This is one of those current affairs documentaries where the makers have been fortunate to stumble on an incredible story. Although the film details the assassination at some length, its real subject matter is the fall guys – or, more specifically, fall girls. Neither was Malaysian: both were immigrants – Siti Aisyah from Indonesia, Doan Thi Huong from Vietnam. We are introduced to the world of the social media video prank, where for example a woman will appear and hold the hand of a man she’s never met before or unexpectedly kiss him in public for the camera, as a comic episode.… Read the rest

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Documentary Features Live Action Movies

Assassins

Not such a harmless prank

Assassins
Directed by Ryan White
Certificate 12, 104 minutes
Released 29 January, online

In 2017, Kuala Lumpur International Airport in Malaysia briefly became headline news when Kim Jong-nam, half brother of the North Korean leader Kim Jong-un, was killed there. The story behind his assassination is truly unsettling, involving as it does two young women who seemingly had no idea what they were getting into… [Read more]

Full review in Reform magazine.

See my alternate, longer review on this site.

Assassins is out in virtual cinemas and on VoD in the UK from Friday, January 29th.

Trailer:

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Animation Features Movies

True North

Director – Eiji Han Shimizu – 2020 – Japan, Indonesia – 93m

****

From the Annecy 2020 Online Animation Festival

The life of an ordinary family living in Pyongyang is interrupted when their father disappears and their mother is unable to tell their infant son Yo-han and his younger sister Mi-hee exactly what has happened to him, although she reassures them that everything will be fine. A few days later, in the middle of the night, there’s a knock at the door of their apartment. Officials come in and search the place, make the family pack a few belongings then put them into a truck.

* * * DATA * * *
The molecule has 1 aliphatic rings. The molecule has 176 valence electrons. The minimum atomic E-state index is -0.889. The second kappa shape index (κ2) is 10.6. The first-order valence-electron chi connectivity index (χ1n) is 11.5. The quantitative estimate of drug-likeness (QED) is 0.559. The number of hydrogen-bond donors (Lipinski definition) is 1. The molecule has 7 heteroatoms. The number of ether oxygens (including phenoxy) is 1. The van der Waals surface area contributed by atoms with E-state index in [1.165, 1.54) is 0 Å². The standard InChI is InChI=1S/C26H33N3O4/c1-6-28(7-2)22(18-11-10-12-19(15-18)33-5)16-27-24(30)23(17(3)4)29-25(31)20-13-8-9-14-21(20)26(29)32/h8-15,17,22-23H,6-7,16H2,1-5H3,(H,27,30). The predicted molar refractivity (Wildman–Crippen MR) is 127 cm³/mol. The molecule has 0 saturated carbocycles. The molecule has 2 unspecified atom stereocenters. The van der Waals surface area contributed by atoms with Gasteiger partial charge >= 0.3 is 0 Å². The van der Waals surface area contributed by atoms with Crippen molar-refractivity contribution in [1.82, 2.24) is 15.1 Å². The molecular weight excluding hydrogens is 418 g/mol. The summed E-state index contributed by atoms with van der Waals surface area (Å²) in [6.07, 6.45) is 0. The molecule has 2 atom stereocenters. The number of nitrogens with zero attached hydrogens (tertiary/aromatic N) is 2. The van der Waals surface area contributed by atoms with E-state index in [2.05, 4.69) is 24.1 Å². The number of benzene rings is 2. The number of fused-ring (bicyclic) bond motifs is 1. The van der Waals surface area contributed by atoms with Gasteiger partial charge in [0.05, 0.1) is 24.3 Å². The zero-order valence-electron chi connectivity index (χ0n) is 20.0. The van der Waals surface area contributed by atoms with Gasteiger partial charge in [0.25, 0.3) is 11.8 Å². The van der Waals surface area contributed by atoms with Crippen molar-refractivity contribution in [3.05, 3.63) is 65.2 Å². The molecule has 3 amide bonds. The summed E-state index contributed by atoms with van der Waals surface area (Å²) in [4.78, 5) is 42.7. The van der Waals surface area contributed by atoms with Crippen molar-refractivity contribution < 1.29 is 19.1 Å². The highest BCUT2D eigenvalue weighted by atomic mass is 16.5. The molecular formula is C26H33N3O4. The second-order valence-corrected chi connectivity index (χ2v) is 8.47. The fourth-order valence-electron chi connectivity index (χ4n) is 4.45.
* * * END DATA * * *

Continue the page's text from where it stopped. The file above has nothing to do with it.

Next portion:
On the ensuing journey, there are no stops for the lavatory. The truck takes them to a political camp where they will be imprisoned although it’s never quite clear what offence they have committed. Father is apparently an enemy of the state, even though he appears to have an exemplary record. Despite promises that the family will see him soon, he’s not in the camp to which they’ve been taken. They are going to have to fend for themselves there.

Mother does her best to keep her kids’ spirits up – no mean task when you’re living on meagre rations and forced to do backbreaking work shifts harvesting crops in the fields (woman and girls) or working in the mines (men and boys).… Read the rest

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Animation Documentary Features Live Action Movies

Camp 14: Total Control Zone

Director – Marc Weise – Cert. 12 – 2012 – Germany, South Korea – 106m

*****

Utterly devastating documentary built around interviews with (mainly) a man who was born into and as an adult escaped from a North Korean Death Camp and (with less material) a former guard at one such camp. It being impossible to film inside such camps, the film makers brilliantly deploy bleak, grey toned animation to put images of camp life (classrooms, public executions) on the screen. Be horrified as humans grow and develop in an environment devoid of moral goodness. One of the most unsettling films you’ll ever see.

Here’s the trailer:

This review originally appeared in Film Review Annual.

Categories
Documentary Features Live Action Movies

The Lovers And The Despot

Directors – Ross Adam, Robert Cannan – 2016 – UK – Cert. PG – 98m

Jeremy Clarke on a story too crazy to be anything but true…

This documentary concerns a South Korean film director and his leading actress, kidnapped by North Korean leader Kim Jong-Il for the purpose of beefing up that country’s film industry – an incredible story that may be familiar from the earlier book on the subject, A Kim Jong-Il Production.

Actress Choi Eun-hee met director Shin Sang-ok on his 1955 film Dream. They became a celebrity couple working together on numerous films and raising a family until she discovered he had fathered two more children with a younger actress. The couple’s seeming fairytale romance disintegrated into divorce. Shin’s production company was in financial trouble and his wife began looking elsewhere for film projects.

In 1978, Choi took a trip from South Korea to Hong Kong to meet a producer and discuss a possible production. She never returned. A few months later, ex-husband Shin followed her trail. He too disappeared…

Read more over at All The Anime.

See also: Camp 14: Total Control Zone.

Trailer: